Bianca Maria Sforza (5 April 1472 – 31 December 1510) was Queen of Germany and Italy, and Empress of the Holy Roman Empire as the third spouse of Maximilian I. She was the eldest legitimate daughter of Duke Galeazzo Maria Sforza of Milan by his second wife, Bona of Savoy.
|Bianca Maria Sforza|
|Holy Roman Empress|
|Tenure||4 February 1508 – 31 December 1510|
|Queen of the Romans|
Archduchess consort of Austria
|Tenure||16 March 1494 – 31 December 1510|
|Duchess consort of Savoy|
|Tenure||6 January 1474 – 22 September 1482|
|Born||5 April 1472|
|Died||31 December 1510 (aged 38)|
|Father||Galeazzo Maria Sforza|
|Mother||Bona of Savoy|
Bianca was born in Pavia as the eldest daughter of Duke Galeazzo Maria Sforza of Milan, by his second wife, Bona of Savoy. She was named after her paternal grandmother, Bianca Maria Visconti. When Bianca was not yet five years old, her father was assassinated inside the Church of Santo Stefano in Milan on 26 December 1476, which was the Feast Day of St. Stephen. He was stabbed to death by three high-ranking officials of the Milanese court.
On 6 January 1474 the 21-month-old Bianca was betrothed to her first cousin Duke Philibert I of Savoy,[a] the son of her uncle Amadeus IX of Savoy, and Yolande of France. Duke Philibert I died in the spring of 1482, leaving Bianca a widow at the age of ten. She returned to Milan, under the tutelage of her uncle Ludovico Il Moro, who cared little about her education and allowed her to indulge her own interests, mainly needlework.
On 31 July 1485, the engagement between Bianca and John Corvinus, the only (though illegitimate) son of King Matthias Corvinus of Hungary, was formally announced. With this marriage, the Hungarian ruler wanted to secure his son's future inheritance of Hungary and Bohemia and to make him Duke of Austria. The marriage by proxy was signed on 25 November 1487, and according to the terms of the contract, Bianca received several Hungarian counties. However, due to the opposition and intrigues of Queen Beatrix, wife of King Matthias, the formal marriage never took place. In March 1492 a marriage between Bianca and King James IV of Scotland was considered, but the idea was soon abandoned.
Queen and empressEdit
On 16 March 1494 in Hall, Tyrol, Bianca married her second husband, the widowed King Maximilian I of Germany. Bianca's second marriage was arranged by her uncle, who wanted recognition and the title of duke confirmed by Maximilian; in exchange, Maximilian received a large dowry along with Bianca, 400,000 ducats. Her magnificent retinue on her way to her wedding aroused much attention. At her wedding, Bianca wore a bodice "with eighty pieces of the jeweler's art pinned thereon, with each piece consisting of one ruby and four pearls". Maximilian's claim to overlordship of Milan angered Anne of France, regent for her brother King Charles VIII of France, and brought about French intervention in Italy, thus inaugurating the lengthy Italian Wars.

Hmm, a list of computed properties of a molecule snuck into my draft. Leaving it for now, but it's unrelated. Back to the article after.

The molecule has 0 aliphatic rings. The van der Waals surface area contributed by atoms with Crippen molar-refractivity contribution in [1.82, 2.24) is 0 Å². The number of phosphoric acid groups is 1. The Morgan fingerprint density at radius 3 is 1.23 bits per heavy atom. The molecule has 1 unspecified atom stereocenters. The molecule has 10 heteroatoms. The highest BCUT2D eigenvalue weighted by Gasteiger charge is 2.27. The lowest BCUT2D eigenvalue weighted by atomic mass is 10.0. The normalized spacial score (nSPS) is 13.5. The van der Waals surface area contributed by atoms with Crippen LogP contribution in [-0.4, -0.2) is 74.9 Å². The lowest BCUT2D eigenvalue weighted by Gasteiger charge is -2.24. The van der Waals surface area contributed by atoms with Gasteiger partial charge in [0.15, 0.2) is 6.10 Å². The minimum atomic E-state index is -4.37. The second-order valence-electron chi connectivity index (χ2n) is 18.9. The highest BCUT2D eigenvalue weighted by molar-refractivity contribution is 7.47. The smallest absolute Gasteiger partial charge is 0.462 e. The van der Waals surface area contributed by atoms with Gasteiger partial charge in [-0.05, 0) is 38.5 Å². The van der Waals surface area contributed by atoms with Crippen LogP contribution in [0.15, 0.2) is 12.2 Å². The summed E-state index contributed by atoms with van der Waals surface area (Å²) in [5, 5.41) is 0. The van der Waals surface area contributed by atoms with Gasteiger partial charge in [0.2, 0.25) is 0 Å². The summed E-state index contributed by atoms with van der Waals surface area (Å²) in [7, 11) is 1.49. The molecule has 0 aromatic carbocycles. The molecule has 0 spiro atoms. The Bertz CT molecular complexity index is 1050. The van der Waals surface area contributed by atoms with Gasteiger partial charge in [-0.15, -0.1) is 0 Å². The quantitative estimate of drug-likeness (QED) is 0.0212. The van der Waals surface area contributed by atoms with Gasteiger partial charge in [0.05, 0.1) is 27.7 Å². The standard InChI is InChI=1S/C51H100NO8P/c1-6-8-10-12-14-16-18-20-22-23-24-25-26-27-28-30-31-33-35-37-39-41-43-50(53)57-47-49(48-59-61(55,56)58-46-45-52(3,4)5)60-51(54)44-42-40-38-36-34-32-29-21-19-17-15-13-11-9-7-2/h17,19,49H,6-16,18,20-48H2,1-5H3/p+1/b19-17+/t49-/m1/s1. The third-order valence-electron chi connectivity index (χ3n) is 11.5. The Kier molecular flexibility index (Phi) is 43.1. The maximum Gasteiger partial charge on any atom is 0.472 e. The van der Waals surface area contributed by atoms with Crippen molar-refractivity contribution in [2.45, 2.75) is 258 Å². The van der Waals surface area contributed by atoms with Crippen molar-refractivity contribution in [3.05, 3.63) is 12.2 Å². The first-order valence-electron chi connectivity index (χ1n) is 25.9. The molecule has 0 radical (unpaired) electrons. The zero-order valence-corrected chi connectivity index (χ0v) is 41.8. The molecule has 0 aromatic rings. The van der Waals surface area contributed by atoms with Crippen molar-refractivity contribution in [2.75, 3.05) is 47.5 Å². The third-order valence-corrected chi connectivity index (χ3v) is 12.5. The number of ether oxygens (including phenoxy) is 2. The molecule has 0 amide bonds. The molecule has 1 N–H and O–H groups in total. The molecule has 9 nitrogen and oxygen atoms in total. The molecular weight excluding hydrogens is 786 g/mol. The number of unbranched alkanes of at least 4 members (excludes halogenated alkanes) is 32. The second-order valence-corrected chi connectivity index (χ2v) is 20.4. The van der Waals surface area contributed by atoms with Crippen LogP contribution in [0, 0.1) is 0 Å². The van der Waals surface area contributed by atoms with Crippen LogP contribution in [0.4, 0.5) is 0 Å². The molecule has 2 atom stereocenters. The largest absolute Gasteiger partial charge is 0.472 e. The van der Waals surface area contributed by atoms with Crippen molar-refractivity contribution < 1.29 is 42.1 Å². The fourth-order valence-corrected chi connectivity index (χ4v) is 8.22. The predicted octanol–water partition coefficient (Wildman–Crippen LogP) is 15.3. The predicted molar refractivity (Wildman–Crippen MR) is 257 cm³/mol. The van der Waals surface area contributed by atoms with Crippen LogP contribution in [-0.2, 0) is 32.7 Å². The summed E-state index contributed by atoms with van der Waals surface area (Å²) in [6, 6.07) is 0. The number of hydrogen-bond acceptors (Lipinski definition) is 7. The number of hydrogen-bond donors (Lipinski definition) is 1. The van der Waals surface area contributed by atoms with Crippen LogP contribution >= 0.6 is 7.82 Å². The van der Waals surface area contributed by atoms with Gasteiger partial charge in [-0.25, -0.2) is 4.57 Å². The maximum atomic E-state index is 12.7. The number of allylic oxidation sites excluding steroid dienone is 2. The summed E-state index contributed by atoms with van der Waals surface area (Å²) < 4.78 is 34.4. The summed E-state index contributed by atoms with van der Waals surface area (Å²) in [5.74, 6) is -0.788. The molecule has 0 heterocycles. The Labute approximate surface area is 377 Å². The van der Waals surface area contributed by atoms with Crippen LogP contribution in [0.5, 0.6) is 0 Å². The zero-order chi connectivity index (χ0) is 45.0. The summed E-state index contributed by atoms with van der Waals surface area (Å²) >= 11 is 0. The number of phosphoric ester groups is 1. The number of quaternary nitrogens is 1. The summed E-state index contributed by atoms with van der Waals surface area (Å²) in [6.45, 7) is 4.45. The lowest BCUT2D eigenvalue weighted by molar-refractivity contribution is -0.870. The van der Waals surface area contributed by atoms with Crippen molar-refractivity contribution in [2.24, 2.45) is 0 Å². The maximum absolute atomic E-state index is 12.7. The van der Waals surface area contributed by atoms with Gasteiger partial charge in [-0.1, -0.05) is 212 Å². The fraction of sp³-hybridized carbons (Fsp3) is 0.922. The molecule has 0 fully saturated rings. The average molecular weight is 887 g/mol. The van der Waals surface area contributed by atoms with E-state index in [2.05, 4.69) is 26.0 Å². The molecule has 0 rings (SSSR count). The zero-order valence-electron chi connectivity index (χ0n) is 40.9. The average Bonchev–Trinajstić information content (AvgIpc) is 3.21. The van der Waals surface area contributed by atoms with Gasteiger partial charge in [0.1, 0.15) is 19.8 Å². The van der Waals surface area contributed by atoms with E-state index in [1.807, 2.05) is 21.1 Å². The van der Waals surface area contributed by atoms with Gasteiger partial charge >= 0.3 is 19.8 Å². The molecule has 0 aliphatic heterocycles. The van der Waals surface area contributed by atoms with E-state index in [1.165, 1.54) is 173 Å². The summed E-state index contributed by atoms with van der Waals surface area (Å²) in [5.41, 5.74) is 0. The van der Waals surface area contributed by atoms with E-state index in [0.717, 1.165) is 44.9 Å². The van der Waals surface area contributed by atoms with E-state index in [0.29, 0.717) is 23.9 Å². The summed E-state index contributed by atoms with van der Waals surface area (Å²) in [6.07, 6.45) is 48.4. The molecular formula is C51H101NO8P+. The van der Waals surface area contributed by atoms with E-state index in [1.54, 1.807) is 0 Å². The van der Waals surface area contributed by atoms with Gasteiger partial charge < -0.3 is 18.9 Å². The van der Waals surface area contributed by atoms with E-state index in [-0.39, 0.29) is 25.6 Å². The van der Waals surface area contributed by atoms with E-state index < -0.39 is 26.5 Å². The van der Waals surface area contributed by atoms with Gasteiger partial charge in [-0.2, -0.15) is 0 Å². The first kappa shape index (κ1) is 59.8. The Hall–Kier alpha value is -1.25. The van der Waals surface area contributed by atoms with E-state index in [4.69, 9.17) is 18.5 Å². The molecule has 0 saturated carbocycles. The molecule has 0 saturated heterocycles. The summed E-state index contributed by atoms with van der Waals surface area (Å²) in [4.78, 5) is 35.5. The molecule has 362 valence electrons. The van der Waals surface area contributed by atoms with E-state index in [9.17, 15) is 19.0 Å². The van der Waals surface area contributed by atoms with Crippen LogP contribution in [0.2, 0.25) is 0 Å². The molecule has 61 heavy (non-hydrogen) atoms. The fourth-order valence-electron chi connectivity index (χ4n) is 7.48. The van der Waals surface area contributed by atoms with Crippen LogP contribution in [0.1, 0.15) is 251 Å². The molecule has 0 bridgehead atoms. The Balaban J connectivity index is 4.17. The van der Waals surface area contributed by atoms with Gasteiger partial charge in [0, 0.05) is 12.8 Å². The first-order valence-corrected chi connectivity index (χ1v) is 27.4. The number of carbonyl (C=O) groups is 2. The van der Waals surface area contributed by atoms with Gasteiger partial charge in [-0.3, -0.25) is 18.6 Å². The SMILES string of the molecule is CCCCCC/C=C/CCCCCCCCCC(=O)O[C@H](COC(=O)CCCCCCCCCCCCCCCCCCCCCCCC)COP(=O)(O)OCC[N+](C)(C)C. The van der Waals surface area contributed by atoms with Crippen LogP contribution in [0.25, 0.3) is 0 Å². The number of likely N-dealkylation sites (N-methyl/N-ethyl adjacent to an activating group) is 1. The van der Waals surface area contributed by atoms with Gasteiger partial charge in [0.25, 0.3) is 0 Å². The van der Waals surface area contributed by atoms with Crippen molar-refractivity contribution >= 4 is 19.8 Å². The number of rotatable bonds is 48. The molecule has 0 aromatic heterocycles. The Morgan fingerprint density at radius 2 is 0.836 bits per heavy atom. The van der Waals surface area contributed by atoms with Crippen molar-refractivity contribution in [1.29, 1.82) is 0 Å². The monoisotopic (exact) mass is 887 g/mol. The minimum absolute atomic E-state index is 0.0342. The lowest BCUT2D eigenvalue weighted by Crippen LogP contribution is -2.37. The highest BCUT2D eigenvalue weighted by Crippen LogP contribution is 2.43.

The union was unhappy: shortly after the consummation of the marriage, Maximilian complained that Bianca may have been more beautiful than his first wife, Duchess Mary of Burgundy, but was not as wise. It was impossible for the young bride to win the affection of her husband, who considered her too uneducated, talkative, naive, wasteful with money, and careless. She very much liked her stepchildren Philip the Handsome and Margaret, but, as was remarked by Hermann Wiesflecker, Bianca Maria remained "all her life a child who played while sitting on the floor" and was criticized for forgetting her dignity position as Maximilian's wife. According to Daniel Unterholzner, although there was early rumours of pregnancies, Bianca apparently could not become pregnant (the time she shared with Maximilian was already little, due to his busy schedule, and decreased more and more). The reasons for this were not certain, although she seemed to be angry with her doctor Battista Baldironi for this problem —however, according to Italian biographer and journalist Daniela Pizzagalli, Bianca in fact became pregnant soon after her wedding, but she had a miscarriage three months later on her way to Flanders in June 1494; if this event really took place, it probably impaired Bianca's hability to conceived again. Maximilian had always concentrated on the children of his first marriage in terms of succession politics from the beginning, despite this policy was very risky as he had only one male child, Philip (after whose early death in 1506, he would concentrate on Karl and Ferdinand, his grandsons). Her childlessness made Bianca lose one of her important areas of responsibility as the female head of their family. Although the marriage was a failure even in the beginning, at this point Maximilian was eager to show his subjects in the Low Countries that he had a new wife. It was also the period in which Philip turned 16 and had fully took charge of the government. Thus various events were staged to celebrate these facts.